nation makes, the more lawless it tends to become. For instance, sections of
the subsisting Electoral Act expressly state conditions that conduce internal
democracy within political parties. Nowhere will any provision be found to
support the sheer banditry that unfolded in the primaries conducted by All
Progressives Congress in Ondo State last month.

Following widespread protests by contestants, the
party’s internal conflict resolution mechanism was activated. Eventually, the
review committee reportedly recommended that a new exercise be conducted in the
spirit of fairness and justice. To be sure, the matter was put to another round
of voting in the boardroom, with a simple majority also rooting for justice.
But as the story went, it eventually pleased the National Chairman of the party
to unilaterally vetoed the majority and so casually torpedoed democracy.

So, the puzzle is how a party that professes
change and is indeed seeking to rally the nation at large into a new life of
constitutional chastity is able to live with this sort of brazen travesty at
home and pretend all is well outside.

Overall, Nnamani and his team will not have to
reinvent the wheel. To invert the popular saying of Karl Marx, philosophers and
political scientists have already diagnosed what ails our nation; what remains
is to summon the will to administer the prescriptions. The 2005 confab had
furnished the nation with over 100 recommendations, some of which substantially
address aspects of the now vexed National Question like the devolution of power
between the centre and the federating units and a more equitable
revenue-sharing formula. The only offensive part was the tenure elongation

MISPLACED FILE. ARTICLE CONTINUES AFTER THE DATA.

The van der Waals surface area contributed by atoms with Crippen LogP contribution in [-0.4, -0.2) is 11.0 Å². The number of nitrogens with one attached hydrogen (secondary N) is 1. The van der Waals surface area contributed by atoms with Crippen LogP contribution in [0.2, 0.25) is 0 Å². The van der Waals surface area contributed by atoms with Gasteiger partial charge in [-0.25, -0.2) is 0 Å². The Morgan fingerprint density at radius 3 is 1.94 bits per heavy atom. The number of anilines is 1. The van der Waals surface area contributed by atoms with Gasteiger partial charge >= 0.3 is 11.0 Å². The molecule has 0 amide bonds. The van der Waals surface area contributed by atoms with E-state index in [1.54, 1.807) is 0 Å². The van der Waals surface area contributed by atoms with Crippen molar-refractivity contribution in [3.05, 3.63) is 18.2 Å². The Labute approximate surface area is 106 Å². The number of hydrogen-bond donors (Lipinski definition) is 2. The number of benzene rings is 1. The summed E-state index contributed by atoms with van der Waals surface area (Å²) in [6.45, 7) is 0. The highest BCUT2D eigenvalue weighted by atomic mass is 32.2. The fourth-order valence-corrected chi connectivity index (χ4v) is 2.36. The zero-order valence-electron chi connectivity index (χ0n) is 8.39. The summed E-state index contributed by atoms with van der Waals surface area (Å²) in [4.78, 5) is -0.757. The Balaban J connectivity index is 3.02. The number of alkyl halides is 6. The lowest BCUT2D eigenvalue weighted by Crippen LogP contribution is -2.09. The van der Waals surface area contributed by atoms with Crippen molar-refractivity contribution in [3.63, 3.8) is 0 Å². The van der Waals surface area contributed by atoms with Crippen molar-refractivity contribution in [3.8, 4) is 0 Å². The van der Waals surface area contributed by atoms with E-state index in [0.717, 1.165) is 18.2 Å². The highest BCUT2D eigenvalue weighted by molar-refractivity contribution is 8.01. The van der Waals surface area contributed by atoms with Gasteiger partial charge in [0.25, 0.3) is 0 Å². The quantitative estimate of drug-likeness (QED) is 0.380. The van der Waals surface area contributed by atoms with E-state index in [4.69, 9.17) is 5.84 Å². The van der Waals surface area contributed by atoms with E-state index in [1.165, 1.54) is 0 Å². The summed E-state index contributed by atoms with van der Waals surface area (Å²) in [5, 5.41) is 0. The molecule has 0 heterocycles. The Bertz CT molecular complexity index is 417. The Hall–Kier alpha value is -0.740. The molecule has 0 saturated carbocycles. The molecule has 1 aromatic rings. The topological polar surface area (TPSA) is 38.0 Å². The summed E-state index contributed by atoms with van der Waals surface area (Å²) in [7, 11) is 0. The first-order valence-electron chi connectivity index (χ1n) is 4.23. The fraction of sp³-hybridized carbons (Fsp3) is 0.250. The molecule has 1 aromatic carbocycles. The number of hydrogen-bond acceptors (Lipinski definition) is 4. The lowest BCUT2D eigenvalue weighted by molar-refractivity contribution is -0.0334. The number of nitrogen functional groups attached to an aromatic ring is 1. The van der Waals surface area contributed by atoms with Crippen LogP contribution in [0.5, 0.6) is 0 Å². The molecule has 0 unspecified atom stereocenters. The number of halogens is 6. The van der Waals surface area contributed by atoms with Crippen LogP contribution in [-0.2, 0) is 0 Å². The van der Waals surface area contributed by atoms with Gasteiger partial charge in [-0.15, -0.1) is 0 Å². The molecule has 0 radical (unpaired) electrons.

clause smuggled in by deluded Obasanjo then seeking to make himself life

Unfortunately, all the other fine points were
“killed” and “buried” with Obasanjo’s Third Term Agenda in
May 2006. Some of them found their way into the report of the 2014 confab. The
Nnamani committee is well advised to exhume both documents and see what could
be salvaged.

On electoral reforms, one of its priorities should
be helping to formulate a constitutional basis for the adoption of the
innovative card-reader to become part of our electoral culture, thereby
quashing noxious precedent set not too long ago by the court which had
curiously entered a judgement invalidating its use. Other than that, the panel
will find that it has little or nothing to add to the recommendations of the
Uwais panel. In its own 319-page report, the Uwais committee had already
furnished us with enriching ideas which the Jonathan administration typically
chose to implement skeletally.

Broadly, what the Uwais roadmap outlines is no
more than changing the rule to generally make INEC truly more independent,
efficient and effective. Aside praying its funding be made first-line charge,
the report recommends the electoral umpire be restricted to its core duty:
organizing and supervising elections. Registration and supervision of political
parties should be left to a different commission.

To further liberalize the political space, the
Uwais report also lists a few other progressive ideas like stiffer penalty for
those convicted of electoral felonies, independent candidacy as well as
integrate the State Independent Electoral Commission into INEC for more
credibility. No less far-reaching is the other proposal seeking to shift the
burden of proof from petitioner to INEC to show that the exercise it conducted
was indeed free and fair and truly reflective of the electoral wish of the

Not until all these brilliant ideas are synthesized
and framed into a coherent report could the Nnamani committee be said to have
indeed done a damn good job.